Theodore Roosevelt, 1903

"Let us speak courteously, deal fairly, and keep ourselves armed and ready." - Theodore Roosevelt, 1903

Thursday, July 25, 2013

The Salt Creek Massacre of 1871

Kiowa Chief Satanta
Not to be confused with the Salt Creek Canyon Massacre where on June 4th, 1858, four Danish immigrants were ambushed and killed by Indians in Salt Creek Canyon, a winding canyon east of Nephi, Utah. That event became known as the Salt Creek Canyon Massacre.

That took place in early June, 1858, when Danish immigrants Jens Jorgensen and his wife, Jens Terklesen, Christian I. Kjerluf, and John Ericksen were journeying, bel;ieve it or not unarmed, to settle with other Scandinavian immigrants at the Mormon colony in the Sanpete Valley.

On the afternoon of June 4th, they came within a mile and a half of the canyon's opening into the Sanpete Valley when some Indians emerged from hiding places and attacked them. The group was travelling with an ox team hitched to a wagon and another ox hitched to a handcart.

Two of the men were killed and burned with their wagon. Another was killed after running about 50 yards. The pregnant woman was killed with a tomahawk near the wagon. John Ericksen, who had been walking some distance ahead of the others, escaped unharmed, and made it to Ephraim around dark. The attack frightened the ox attached to the handcart, and it fled back to Nephi. The victims' bodies were brought to Ephraim for burial.

There is a Daughters of Utah Pioneers monument (number 11) marking the site of the massacre, between Nephi and Fountain Green, Utah.

The Salt Creek Massacre of 1871

The Salt Creek Massacre was also known as the Warren Wagon Train Raid.

At the end of the Civil War with the defeat of the Confederacy, Union troops slowly began to reoccupy their old forts on the Texas frontier. While that was going on, the U.S. Army also decided to establish three new forts, Richardson, Concho, and Griffin.

However, there was still no fort on the Red River, leaving the frontier vulnerable to attacks from Indians across the border at Fort Sill in Indian Territory (Oklahoma). In addition to the federal troop presence, federal officials also resumed negotiations with the Southern Plains tribes.

In October 1867, they held a summit with Kiowa and Comanche leaders in Barber County, Kansas, resulting in the Medicine Lodge Treaty. For a number of reasons, the treaty was a failure. As usual, many Indian bands did not recognize it as valid. Similarly, the federal government was lax about enforcing the treaty once it was signed, allowing white outlaws to prey upon reservation Indians.

The late 1860s was a time of intense frustration and hopelessness for both white Texans and Indians. For both groups, the frontier remained unsafe and unpredictable.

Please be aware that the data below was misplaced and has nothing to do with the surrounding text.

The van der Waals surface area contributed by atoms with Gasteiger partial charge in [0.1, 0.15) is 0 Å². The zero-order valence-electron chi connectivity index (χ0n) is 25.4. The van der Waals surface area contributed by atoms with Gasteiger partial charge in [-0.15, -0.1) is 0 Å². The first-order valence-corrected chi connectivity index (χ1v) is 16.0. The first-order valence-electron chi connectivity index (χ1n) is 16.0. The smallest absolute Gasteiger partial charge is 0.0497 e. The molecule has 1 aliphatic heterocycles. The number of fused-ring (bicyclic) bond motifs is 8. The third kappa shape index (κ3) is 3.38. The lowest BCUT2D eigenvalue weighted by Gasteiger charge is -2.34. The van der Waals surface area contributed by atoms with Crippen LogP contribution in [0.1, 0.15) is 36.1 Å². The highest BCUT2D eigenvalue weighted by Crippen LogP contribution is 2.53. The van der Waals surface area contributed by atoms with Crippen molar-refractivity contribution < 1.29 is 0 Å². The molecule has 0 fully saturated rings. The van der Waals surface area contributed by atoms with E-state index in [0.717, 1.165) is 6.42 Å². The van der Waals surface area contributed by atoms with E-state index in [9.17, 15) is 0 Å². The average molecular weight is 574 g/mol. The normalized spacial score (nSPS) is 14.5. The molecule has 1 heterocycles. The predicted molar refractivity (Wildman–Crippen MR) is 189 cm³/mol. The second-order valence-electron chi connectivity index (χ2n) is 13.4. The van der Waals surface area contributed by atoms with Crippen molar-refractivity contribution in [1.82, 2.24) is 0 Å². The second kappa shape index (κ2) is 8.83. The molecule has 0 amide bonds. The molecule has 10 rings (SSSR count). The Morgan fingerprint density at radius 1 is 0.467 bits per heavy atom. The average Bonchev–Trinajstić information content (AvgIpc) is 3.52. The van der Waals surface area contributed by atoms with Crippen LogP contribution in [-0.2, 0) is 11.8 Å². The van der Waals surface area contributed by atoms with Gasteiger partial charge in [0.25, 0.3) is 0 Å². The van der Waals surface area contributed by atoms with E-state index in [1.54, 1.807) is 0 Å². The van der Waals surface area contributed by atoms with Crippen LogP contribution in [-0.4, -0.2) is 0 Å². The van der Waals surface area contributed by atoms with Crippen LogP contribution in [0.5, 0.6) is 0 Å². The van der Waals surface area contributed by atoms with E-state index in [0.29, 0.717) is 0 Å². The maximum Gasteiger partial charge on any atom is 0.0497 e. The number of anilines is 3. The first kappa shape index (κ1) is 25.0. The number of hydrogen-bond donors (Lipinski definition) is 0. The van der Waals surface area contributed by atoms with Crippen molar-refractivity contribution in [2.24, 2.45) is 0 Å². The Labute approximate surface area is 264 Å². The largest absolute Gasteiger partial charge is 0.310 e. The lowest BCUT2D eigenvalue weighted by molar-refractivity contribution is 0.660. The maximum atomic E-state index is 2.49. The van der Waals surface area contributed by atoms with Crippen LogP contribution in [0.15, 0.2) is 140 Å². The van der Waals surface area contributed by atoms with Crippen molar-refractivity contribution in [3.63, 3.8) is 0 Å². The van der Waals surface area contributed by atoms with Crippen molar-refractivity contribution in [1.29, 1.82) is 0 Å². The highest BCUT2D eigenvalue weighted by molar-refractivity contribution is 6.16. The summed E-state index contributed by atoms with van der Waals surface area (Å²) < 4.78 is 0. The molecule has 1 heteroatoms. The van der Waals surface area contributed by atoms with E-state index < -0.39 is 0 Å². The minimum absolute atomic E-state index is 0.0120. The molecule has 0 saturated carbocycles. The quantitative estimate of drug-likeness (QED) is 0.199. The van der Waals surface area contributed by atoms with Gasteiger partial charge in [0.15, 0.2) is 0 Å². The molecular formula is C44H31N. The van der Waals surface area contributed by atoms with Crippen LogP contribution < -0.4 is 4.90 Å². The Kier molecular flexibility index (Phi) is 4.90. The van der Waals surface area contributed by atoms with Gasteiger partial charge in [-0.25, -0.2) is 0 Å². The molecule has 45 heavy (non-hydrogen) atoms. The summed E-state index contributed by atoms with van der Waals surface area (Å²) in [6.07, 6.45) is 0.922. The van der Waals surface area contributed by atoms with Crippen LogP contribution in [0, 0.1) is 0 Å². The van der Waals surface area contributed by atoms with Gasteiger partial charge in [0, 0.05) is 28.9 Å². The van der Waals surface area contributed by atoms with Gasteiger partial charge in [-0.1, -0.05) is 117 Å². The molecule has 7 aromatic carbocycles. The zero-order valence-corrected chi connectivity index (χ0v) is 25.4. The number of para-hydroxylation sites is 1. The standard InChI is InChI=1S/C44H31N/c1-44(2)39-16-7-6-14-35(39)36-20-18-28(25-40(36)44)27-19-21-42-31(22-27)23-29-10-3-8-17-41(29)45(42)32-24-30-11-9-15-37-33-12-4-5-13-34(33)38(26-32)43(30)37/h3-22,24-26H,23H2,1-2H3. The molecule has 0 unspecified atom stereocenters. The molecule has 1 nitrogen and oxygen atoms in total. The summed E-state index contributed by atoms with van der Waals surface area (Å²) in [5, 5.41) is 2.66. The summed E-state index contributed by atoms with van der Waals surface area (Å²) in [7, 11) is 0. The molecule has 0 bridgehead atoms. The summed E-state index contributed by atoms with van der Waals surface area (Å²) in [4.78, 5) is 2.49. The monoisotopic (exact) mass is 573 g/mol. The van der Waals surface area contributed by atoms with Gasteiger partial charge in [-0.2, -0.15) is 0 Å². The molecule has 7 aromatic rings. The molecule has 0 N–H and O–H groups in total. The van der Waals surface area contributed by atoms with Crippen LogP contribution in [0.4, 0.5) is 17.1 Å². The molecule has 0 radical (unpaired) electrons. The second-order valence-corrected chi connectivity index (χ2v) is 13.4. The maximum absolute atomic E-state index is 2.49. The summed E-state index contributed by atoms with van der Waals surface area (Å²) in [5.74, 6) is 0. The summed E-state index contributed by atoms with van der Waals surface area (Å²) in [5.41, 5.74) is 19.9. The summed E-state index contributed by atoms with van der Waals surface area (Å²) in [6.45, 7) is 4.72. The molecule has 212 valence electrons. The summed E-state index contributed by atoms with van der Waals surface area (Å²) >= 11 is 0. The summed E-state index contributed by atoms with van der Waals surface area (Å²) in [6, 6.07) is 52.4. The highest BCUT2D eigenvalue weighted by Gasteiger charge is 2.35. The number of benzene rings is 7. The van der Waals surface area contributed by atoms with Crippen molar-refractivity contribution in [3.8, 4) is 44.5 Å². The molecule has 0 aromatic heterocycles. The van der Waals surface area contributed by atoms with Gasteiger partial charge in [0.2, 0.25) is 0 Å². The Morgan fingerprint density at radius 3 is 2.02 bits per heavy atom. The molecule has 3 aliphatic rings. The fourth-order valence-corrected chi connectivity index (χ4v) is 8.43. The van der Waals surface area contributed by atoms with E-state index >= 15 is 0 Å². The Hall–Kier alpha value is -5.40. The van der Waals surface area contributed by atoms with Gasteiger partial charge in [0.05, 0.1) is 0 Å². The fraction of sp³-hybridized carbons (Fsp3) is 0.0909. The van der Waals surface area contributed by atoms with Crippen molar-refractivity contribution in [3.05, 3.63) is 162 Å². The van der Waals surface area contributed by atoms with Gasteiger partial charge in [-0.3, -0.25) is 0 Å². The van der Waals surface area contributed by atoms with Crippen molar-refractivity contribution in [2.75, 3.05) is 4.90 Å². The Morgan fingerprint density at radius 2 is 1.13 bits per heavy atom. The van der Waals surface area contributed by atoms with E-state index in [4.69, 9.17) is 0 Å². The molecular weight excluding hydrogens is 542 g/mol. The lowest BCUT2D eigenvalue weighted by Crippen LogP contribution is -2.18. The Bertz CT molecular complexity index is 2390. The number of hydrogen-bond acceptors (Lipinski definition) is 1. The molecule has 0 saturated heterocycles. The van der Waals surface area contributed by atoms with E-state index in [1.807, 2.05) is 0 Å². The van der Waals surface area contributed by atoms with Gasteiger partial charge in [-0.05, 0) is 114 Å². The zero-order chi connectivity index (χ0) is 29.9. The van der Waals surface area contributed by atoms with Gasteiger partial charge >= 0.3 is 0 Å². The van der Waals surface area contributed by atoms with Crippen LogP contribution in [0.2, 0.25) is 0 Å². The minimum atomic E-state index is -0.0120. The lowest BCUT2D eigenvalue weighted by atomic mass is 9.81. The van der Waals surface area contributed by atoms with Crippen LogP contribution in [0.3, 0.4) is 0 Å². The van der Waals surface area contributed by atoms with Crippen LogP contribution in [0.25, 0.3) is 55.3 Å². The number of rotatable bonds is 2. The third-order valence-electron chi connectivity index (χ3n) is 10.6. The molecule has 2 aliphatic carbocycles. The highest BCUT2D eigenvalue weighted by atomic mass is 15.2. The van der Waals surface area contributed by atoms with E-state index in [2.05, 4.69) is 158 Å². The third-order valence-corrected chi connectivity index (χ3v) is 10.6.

The federal garrisons that were supposed to protect white settlers, but in reality they were under-manned. Texas wanted to provide rangers to supplement frontier defense but was ruined financially by the defeat in the war.

There was simply no money to wage war, and Texans faced a situation that appeared virtually unchanged from two decades earlier. Despite appearances, however, things were changing, and for the Indians the end was near.

General William Tecumseh Sherman was commander of the U.S. Army, and General Philip H. Sheridan was the commander of U.S. troops in Texas. Both men were legends in their own time, and both were hardened veterans of some of the worst fighting of the Civil War.

During the Civil War, thousands of their troops had fallen in battle to achieve victory. And yes, Sherman and Sheridan had learned not only to wage war on the battlefield but also to break the enemy's will to resist. To this end, they began a policy of encouraging the slaughter of the southern buffalo herds.

A fateful raid marked the turning point.

In May, 1871, a party of more than one hundred Kiowas, Comanches, and others, left Fort Sill and crossed into Texas. Led by Satank, Satanta, and Big Tree, they took up positions on the Salt Creek Prairie.

Hidden in a thicket of scrub in the Salt Creek Prairie, they observed the slow approach of several wagons accompanied by 17 Buffalo soldiers of the 10th Cavalry Regiment, the black troopers. Yes, as relatively easy pickings as it was -- no one moved.

The previous night, an Indian shaman had prophesied that this small party would be followed by a larger one with more plunder for the taking.

History would later record their mistake, because unknown to the Indians, the unit they allowed to pass unmolested was the military escort for General Sherman himself. He just so happens was conducting an inspection tour of Texas.

The braves were rewarded a while later when 10 mule-drawn wagons filled with Army corn and fodder trundled into view.

The Kiowa attacked and quickly overwhelmed this convoy. Seven muleskinners were killed, while five managed to escape.

Henry Warren was contracted to haul supplies to forts in the west of Texas, including Fort Richardson, Fort Griffin, and Fort Concho.

Traveling down the Jacksboro-Belknap road heading towards Salt Creek Crossing, they encountered William Tecumseh Sherman.